tile caching

MapProxy 1.3.0 Released

We mentioned the open source MapProxy a few times since 2010, including the 1.0.0 release about a year ago. Less than two weeks ago, MapProxy 1.3.0 was released. Anyone with an interest in tile caching might be interested in reading this previous story named FOSS4G 2011: What about a Tiling Shootout?

Amongst the new features for the 1.3.0 release: "

  • RESTful WMTS: The MapProxy WMTS now also supports the RESTful API. This service also supports custom URL templates for your service.
  • CouchDB cache backend: You can now use a CouchDB as a backend for tile caches. Each cache gets stored into a separate database and you can configure the layout of the URLs of each tile. You can also add additional metadata for each tile."

FOSS4G 2011: Tiles, GeoNetwork, ArcGIS, GeoScript, Emergency Apps and more…

While the presentation was on its first day in Denver, Peter Batty starts by exposing the overall success of the 2011 edition (and the slow Wifi network at the conference Hotel...) as well as the force of the open source community. In his opening ceremony, he has compiled the registration and the FOSS4G 2011 had more than 900 attendees with almost half of the crowd from the USA, around 150 Europeans and Japan as the only Asian country represented.

Secondly, Arnulf Christl presents, by showing OSGeo/FOSS4G geek T-shirt, the diversity of OSGeo around the world. Thirdly, Paul Ramsey, with his unique sense of humour, speaks about the Open source business model in his own language as it can be defines by each corporation and organisation that is working in FOSS4G as long as it keeps code alive. 

Afterward, technical and academic session were exposing what’s hot in terms of geospatial open source software. Presentations on Map tiling and the new trend as managing map tiles in a database such SQLite with MapProxy. At the same time, the Apache module called geocache, renamed MapCache, was presenting its benchmark as well as its integration in the MapServer stack. In the Geonetwork presentation, the newest 2.8 geodata catalog release now separates the client and server product, the interface of metadata editor has been improved and a tool to add shapefile on-the-fly as a layer has been developed. With a strong presence of ESRI a the FOSS4G, the City and County of Denver showed that using OpenLayers in combination with ArcGIS Server is quite effective and how their contribution to the AgsjsAdapter.js to support the ArcGIS tiles version 10 was beneficial.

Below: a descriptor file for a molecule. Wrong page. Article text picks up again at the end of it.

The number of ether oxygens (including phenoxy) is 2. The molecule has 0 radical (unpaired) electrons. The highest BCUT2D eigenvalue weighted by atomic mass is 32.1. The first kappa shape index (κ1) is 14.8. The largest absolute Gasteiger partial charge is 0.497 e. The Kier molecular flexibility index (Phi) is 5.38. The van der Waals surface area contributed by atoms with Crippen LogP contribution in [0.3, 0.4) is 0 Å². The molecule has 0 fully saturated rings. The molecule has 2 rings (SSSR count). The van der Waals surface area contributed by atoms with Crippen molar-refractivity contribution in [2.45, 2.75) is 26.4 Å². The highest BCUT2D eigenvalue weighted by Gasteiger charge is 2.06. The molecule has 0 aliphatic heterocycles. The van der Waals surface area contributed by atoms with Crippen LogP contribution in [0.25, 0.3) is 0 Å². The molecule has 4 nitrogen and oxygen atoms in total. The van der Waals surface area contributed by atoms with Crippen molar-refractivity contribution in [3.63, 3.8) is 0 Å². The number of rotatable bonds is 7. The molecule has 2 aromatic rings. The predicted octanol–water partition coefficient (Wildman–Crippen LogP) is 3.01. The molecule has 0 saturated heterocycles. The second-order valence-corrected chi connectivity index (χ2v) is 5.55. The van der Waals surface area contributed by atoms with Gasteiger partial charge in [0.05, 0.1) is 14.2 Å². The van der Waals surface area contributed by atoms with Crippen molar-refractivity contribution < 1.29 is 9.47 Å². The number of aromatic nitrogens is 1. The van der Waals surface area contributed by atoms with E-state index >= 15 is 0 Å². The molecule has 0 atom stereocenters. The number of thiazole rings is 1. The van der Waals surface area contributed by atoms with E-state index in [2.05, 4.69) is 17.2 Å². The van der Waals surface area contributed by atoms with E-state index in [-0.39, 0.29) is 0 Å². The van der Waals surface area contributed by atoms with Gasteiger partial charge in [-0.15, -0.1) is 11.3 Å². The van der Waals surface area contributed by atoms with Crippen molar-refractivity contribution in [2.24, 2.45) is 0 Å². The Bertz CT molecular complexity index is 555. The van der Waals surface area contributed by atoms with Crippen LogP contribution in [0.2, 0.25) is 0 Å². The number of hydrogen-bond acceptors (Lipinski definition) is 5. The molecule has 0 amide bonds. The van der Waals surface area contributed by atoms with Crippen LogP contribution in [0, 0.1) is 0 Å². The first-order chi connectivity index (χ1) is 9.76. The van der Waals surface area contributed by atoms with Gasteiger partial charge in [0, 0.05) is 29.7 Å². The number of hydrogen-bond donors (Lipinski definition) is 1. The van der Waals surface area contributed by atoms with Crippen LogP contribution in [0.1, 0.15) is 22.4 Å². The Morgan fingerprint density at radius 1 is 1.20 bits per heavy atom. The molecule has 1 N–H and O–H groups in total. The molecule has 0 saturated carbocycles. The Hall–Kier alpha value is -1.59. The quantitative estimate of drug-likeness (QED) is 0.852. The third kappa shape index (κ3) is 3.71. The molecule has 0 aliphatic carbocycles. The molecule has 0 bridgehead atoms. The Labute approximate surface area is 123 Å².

A discussion on the WFS-Transactional versus the REST/geoJson has been helpful to understand the performance implementation of this OGC standard with GeoServer/MapFish and to raise issue on the gml format as a WFS lack of documentation and fully compliant readers in the market.

With the ongoing INSPIRE project in Europe, a suggestion of using OpenStreetMap as data transfer catalyser was done and seriously discussed. The idea was in fact when local and national government will transfer their data in INSPIRE geospatial infrastructure, they could import their own data into OpenStreetMap infrastructure, then transform and extract the information from OSM to the INSPIRE specifications. GeoScript has been presented in a full packed room and demonstrated as a geoprocessing library in a variety of scripting environment (JavaScript, Python, Scala, and Groovy) based on GeoTools. A real life presentation shows how a the Quebec Public Safety ministry has been using open source software stack (MapServer, Tilecache, PostGIS, GeoExt and OpenLayers) in a web application (G.O.LOC French description: http://geoegl.msp.gouv.qc.ca/accueil/portail_geo/goloc.htm) and by developing web map services to support 9-1-1 emergency call centre.